|Title||A Fresh Look at Some Early Frankish Sources|
|Date/Time||Monday 3 July 2017: 16.30-18.00|
|Organiser||IMC Programming Committee|
|Moderator/Chair||Stefan Esders, Friedrich-Meinecke-Institut, Freie Universität Berlin|
|Paper 338-a||The Annales Laureshamenses: Origin, Transmission, and Reception
Bart van Hees, Graduiertenkolleg 2196 'Dokument - Text - Edition', Bergische Universität Wuppertal
Index Terms: Historiography - Medieval; Local History; Manuscripts and Palaeography
|Paper 338-b||Reflecting Frankishness in Fredegar's Chronicle
Michael Naidos, Department of History & Archaeology, University of Crete
Index Terms: Historiography - Medieval; Local History; Political Thought; Teaching the Middle Ages
|Paper 338-c||'Concerning a Man Killed between Two Villae': Title 102 of the Lex Salica in a Broader Historical Context
Vicky Melechson, Fomento Library, Tel Aviv Jaffa Academic College
Index Terms: Administration; Biblical Studies; Law; Social History
In contrast to other sets of Carolingian annals, the textual witnesses of the Annales Laureshamenses have never been studied in their own right. In this paper I discuss the origin, transmission, and reception of the 'authoritative' continuation of the Annales Laureshamenses - that is, the continuation up to and including the entry of the year 803. I seek to recapture the social logic of the surviving textual witnesses and the manuscripts that transmit it in order to elucidate the uses of the continuation and to elaborate on the implications of its use.
The so called Fredegar's Chronicle is the second most important narrative source of the Merovingian kingdom after Gregory of Tours's colossal work widely known as Historia Francorum. Leaving aside the anonymity of Fredegar's Chronicle, which still constitutes one of the main problems that bothers modern historians, in this paper we will concentrate on Fredegar's expression of Frankishness through the text of his work. Fredegar was the first author of the Merovingians, who used the term Frank and its derivatives in an explicit collective form, giving thus the Franks for the first time in their history an ethnic diversity in comparison with others - non-Franks, and especially the Romans.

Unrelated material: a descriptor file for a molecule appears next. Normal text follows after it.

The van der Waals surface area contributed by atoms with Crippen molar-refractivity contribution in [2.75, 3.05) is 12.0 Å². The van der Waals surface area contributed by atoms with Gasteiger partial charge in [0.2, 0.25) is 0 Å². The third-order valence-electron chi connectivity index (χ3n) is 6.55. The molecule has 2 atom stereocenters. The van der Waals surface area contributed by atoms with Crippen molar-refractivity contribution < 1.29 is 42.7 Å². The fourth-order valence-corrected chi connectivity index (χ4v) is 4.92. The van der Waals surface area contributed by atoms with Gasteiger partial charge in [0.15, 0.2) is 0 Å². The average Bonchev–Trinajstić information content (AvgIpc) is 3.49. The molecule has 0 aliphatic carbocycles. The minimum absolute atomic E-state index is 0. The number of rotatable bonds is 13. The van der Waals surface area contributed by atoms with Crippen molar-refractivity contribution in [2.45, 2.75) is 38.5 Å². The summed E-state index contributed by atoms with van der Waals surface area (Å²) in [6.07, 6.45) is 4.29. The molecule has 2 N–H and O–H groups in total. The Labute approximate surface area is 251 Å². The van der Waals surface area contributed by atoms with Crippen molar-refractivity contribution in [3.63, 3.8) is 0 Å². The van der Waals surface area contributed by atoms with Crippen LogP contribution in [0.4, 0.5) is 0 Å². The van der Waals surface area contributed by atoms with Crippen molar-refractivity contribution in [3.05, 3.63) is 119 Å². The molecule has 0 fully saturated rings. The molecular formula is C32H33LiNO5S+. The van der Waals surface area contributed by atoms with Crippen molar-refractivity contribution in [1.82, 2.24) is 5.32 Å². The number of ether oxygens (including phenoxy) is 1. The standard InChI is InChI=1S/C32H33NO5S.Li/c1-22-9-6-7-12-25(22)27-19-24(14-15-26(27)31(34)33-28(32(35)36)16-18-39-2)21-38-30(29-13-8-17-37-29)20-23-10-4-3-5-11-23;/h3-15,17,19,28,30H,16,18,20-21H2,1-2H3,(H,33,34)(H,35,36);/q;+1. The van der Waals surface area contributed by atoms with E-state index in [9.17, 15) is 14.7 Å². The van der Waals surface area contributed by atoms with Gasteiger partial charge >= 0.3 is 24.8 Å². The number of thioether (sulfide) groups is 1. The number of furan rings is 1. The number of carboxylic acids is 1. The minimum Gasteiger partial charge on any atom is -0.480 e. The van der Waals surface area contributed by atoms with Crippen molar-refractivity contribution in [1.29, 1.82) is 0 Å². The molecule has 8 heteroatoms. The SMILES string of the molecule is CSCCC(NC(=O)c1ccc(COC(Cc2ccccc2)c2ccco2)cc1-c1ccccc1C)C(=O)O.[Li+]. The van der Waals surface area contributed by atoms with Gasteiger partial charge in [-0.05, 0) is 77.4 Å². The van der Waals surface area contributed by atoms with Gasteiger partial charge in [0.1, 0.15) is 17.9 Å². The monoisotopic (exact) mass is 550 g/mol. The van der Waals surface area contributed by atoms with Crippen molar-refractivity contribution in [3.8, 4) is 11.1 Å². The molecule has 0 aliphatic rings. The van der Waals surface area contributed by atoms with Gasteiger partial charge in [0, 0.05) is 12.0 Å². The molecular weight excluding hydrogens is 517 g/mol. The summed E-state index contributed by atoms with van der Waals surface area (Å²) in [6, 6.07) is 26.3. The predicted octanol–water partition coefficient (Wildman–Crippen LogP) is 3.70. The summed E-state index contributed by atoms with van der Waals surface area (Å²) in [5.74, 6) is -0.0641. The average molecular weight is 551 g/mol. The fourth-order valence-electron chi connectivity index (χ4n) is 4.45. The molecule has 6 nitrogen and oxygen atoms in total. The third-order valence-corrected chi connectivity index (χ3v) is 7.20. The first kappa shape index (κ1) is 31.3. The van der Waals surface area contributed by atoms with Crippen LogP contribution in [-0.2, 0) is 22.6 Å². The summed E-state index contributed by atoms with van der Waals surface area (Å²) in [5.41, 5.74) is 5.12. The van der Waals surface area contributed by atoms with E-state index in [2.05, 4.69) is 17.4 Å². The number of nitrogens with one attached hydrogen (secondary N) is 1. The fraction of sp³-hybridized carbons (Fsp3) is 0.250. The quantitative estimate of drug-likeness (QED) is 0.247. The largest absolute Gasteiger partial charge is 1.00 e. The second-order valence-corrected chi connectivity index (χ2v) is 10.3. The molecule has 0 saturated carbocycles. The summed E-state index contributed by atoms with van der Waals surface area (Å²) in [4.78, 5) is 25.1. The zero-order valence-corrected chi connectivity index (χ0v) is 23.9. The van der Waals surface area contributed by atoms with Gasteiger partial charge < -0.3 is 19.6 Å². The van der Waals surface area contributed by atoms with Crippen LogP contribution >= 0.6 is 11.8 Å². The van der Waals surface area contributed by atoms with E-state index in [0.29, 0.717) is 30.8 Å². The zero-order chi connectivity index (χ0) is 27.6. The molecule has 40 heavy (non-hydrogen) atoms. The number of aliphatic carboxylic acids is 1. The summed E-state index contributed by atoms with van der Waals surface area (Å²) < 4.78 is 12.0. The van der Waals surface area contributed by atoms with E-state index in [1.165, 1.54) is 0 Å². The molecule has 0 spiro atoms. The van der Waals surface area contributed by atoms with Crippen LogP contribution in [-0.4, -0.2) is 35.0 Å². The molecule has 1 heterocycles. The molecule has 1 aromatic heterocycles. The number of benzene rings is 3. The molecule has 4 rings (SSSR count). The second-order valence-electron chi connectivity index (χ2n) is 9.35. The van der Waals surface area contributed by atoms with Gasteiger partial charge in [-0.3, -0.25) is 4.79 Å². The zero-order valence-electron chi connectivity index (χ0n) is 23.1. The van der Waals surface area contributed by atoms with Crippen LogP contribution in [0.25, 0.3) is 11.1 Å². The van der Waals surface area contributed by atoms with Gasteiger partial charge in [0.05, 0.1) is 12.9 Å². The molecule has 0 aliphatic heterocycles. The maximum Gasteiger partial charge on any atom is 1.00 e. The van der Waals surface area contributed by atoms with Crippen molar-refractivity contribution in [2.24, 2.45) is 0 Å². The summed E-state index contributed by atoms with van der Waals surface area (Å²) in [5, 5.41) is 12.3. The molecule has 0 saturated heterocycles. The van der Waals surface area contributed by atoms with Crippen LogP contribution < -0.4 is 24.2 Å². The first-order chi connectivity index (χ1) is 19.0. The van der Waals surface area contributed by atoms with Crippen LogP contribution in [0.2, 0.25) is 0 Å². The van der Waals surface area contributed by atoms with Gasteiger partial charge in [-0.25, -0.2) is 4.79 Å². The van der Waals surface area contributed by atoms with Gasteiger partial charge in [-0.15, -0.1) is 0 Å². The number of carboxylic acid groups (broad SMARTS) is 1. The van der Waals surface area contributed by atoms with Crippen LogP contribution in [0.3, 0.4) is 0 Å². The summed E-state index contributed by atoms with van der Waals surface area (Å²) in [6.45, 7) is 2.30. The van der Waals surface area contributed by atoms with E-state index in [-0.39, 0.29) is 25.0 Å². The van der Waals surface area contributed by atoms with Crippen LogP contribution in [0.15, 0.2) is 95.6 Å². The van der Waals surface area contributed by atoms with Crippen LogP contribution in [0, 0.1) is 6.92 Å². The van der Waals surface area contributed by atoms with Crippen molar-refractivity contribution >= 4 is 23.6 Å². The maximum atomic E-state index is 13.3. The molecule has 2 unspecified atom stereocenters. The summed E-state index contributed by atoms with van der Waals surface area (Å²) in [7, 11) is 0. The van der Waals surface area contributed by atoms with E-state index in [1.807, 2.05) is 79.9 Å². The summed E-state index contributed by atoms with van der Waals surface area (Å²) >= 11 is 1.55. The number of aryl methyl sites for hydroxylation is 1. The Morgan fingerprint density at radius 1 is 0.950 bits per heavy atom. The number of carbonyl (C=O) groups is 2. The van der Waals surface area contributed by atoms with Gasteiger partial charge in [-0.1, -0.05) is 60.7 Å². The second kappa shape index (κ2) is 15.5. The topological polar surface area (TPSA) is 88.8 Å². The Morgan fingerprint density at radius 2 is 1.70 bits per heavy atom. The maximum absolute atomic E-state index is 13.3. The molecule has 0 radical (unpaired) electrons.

'Concerning a Man Killed between Two Villae' (title 102) is an early addition to the Lex Salica. The provision describes the actions that should be taken by a count when a homicide is newly discovered. The title has drawn the attention of legal historians, mainly because it instructs the count to summon the neighbours and begin the investigation on his own initiative, i.e. without the accuser. But this provision has other interesting aspects. In this paper I will examine closely the provision 'Concerning a Man Killed between Two Villae' and try to put it in a broader historical context. I will raise questions as: how 'Frankish' is this ruling? How realistic is it? Is this only a theoretical attempt to fill some legislative lacuna or a provision that comes in response to a real case?